News emerged yesterday confirming rumours we’d heard that Nationwide is the latest major US insurance carrier to take actions in the face of challenging market conditions and escalating loss severity or frequency trends. But we’ve now learned more, including that the carrier will re-underwrite some of its personal lines book to further improve the portfolio quality.
As we reported yesterday, Nationwide Mutual Insurance is pulling-back, due to catastrophic weather losses and inflation among other reasons, planning to cease writing certain new business as it looks to get a handle on its exposure and claims frequency.
This is a developing trend, as we explained and a wholehearted admission by some of the biggest US insurance players that catastrophe and weather loss-costs and claims frequency have been running away from them, exacerbated by economic factors, inflation, rising litigation rates and much higher reinsurance costs, all of which are forcing them to take a step back and assess the profitability of their portfolios.
We’ve now learned some more details of Nationwide’s moves to improve its portfolio and get a better handle on the exposure and frequency held within it.
This announcement we’ve seen is a little more detailed in its explanation for the drivers, than yesterday’s media announcement was.
“Strong headwinds brought on by the economic environment, catastrophic weather events and the impacts of inflation on repair and replacement costs, along with severity and frequency of driving trends, continue to impact the entire insurance industry. At Nationwide, our focus is on remaining a strong, stable partner that protects customers for the long-term.
“As a result, we are taking the following actions across our businesses, similar to many other carriers in this market,” the insurer explained to its agents.
In the small commercial business, Nationwide is actually pausing some property insurance writings completely, specifically in habitational and lessor’s risk across the entire US from June 30th.
In addition, Nationwide is set to begin non-renewing monoline auto policies from June 26th, first with late-September effective dates, but the impact here will depend on state regulations, we understand.
In personal lines, the standard book looks set to get a perhaps meaningful pruning, with some re-underwriting set to take place.
Pre-quote documentation will now be required for auto, property and powersports business in the following states from June 14th: AL, AZ, CA, CT, DE, DC, FL, GA, ID, IL, MD, MN, MS, MO, NV, NJ, NM, NY, NC, OH, PA, RI, SC, TN, VA, WA.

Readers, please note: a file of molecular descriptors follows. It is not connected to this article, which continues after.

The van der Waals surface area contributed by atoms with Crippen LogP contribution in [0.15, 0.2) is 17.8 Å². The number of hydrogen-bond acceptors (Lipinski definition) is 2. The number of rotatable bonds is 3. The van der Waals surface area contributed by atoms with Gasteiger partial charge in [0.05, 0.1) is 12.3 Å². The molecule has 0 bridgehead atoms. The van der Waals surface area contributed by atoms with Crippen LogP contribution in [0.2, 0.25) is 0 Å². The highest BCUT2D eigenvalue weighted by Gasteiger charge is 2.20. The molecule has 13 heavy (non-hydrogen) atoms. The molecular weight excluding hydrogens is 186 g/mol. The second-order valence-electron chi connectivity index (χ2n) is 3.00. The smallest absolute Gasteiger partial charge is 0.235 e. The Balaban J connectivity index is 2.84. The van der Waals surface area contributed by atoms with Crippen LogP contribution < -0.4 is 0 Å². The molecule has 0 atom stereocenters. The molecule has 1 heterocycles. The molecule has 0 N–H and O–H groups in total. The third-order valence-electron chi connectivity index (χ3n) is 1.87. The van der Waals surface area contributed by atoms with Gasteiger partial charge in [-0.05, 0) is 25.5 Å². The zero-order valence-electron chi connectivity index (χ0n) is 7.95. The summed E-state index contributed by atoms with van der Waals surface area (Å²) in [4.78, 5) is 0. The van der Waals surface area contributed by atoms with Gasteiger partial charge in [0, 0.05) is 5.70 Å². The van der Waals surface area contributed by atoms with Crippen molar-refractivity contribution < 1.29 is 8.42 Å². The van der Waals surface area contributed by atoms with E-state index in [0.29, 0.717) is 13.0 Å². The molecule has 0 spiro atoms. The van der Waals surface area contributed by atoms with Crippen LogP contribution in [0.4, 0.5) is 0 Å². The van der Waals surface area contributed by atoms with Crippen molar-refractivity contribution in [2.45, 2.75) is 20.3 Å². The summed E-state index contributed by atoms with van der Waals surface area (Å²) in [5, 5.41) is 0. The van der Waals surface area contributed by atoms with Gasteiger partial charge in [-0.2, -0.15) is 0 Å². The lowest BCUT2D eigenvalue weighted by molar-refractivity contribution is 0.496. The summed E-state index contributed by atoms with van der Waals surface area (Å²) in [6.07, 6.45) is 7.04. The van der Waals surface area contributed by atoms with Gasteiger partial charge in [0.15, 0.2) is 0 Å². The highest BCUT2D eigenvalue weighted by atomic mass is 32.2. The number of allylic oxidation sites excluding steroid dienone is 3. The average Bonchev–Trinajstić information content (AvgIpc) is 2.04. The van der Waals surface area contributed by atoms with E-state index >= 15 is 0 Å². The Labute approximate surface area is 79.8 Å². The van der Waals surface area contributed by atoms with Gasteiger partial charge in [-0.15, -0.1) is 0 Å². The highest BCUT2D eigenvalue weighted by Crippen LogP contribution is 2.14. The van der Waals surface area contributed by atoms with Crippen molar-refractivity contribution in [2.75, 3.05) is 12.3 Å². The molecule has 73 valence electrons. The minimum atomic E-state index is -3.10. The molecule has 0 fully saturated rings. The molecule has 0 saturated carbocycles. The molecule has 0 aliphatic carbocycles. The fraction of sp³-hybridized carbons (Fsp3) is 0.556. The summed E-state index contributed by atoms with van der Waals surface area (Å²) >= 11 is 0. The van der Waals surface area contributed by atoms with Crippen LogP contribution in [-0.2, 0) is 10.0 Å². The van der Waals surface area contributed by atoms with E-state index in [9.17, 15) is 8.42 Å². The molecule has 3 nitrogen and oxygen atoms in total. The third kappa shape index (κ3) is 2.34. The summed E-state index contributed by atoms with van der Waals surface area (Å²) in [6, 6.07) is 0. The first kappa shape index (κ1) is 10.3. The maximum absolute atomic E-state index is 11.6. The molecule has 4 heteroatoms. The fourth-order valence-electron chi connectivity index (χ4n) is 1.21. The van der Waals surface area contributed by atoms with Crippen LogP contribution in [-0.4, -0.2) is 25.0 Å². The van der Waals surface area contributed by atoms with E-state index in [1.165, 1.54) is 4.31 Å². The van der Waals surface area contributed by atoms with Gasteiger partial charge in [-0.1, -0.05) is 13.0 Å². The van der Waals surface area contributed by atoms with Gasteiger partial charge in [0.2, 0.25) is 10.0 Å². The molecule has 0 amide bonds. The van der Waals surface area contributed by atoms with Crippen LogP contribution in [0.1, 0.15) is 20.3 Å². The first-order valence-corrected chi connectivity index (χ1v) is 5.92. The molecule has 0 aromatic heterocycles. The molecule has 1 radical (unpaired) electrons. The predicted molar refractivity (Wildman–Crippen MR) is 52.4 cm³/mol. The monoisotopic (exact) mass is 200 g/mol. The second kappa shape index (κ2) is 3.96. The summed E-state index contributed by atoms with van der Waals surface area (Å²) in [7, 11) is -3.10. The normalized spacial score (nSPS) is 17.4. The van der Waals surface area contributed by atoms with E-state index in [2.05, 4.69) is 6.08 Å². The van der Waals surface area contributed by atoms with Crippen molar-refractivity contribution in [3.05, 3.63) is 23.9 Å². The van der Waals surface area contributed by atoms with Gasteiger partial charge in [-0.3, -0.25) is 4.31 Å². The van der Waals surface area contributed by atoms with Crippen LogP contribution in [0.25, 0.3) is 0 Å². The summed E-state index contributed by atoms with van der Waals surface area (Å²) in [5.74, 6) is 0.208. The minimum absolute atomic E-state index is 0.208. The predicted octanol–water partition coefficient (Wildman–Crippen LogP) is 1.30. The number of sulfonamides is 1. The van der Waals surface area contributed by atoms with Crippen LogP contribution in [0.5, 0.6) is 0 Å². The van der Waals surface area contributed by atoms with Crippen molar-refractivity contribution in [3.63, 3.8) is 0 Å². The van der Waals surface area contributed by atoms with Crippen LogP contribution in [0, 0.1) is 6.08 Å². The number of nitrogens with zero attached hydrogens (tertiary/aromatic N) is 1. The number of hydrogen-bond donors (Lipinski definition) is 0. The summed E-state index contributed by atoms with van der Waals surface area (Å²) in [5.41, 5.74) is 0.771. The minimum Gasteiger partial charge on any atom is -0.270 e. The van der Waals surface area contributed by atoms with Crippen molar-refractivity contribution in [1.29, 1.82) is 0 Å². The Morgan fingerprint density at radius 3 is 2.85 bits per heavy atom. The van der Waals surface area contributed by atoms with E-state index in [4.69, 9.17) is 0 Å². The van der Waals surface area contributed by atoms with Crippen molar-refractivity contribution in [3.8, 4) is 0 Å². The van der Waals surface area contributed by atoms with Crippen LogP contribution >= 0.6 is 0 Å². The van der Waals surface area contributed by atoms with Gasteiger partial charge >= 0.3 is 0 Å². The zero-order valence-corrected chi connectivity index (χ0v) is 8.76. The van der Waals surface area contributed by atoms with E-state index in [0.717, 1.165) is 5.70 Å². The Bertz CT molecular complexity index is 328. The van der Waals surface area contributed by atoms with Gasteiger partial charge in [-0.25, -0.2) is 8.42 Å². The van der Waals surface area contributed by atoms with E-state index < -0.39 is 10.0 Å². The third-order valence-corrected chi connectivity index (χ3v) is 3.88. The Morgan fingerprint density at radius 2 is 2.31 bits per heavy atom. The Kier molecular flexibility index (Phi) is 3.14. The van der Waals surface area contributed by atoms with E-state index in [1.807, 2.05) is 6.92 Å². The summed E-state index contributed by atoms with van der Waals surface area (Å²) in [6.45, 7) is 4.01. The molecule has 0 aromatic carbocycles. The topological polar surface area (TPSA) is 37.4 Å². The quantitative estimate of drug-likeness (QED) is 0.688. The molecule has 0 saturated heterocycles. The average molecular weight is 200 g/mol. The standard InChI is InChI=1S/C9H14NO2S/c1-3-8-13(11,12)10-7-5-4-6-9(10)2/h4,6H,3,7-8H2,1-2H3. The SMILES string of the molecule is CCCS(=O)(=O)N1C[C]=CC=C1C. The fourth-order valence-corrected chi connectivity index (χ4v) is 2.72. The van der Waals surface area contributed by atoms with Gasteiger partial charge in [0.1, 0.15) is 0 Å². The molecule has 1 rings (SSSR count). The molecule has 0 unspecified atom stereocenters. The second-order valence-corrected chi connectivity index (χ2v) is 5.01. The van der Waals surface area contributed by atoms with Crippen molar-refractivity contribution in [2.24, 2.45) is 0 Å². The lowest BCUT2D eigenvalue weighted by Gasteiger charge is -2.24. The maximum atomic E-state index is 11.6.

Which means Nationwide is looking for full documentation in advance of underwriting, and so regardless of quotes given we suspect they could change, or be withdrawn perhaps.
Effectively this gives Nationwide the opportunity to underwrite its inwards business more closely, rather than signing off on quotes agents have given, it appears.
Also of note, dependent on the risk characteristics of property in the states of AR, CO, IA, IN, KS, KY, MA, ME, MI, MT, NE, ND, NH, OR, SD, TX, UT, VT, WI, WV, and WY, pre-quote documentation may also be required. We suspect this means that cat-exposed property is set to get a much closer underwriting look before being quoted or bound going forwards.
Even more meaningful, Nationwide said that through the rest of 2023 and into 2024 it will start re-underwriting initiatives for its standard personal lines business, which it expects will increase renewal actions, and also in many cases drive property inspection requests before business will be written.
Again, this is a sign of an insurance company looking to gain much more granular oversight of its exposures and the claims frequency it has been experiencing.
Similar measures are being taken across the private client book at Nationwide, including for certain property risks, we understand.
We suspect there are likely more initiatives at Nationwide, to further improve the quality of its underwriting portfolio, take back more underwriting control and ultimately to make its books of insurance business more profitable.
Ultimately, these moves are likely to become far more widespread around the market and they will have some reinsurance market relevance, as cession quality may improve and these actions could, in time, help to make reinsurance capital more readily available and even help slow or stop the hardening, if US primary carriers can get much better control of their claims frequencies and costs.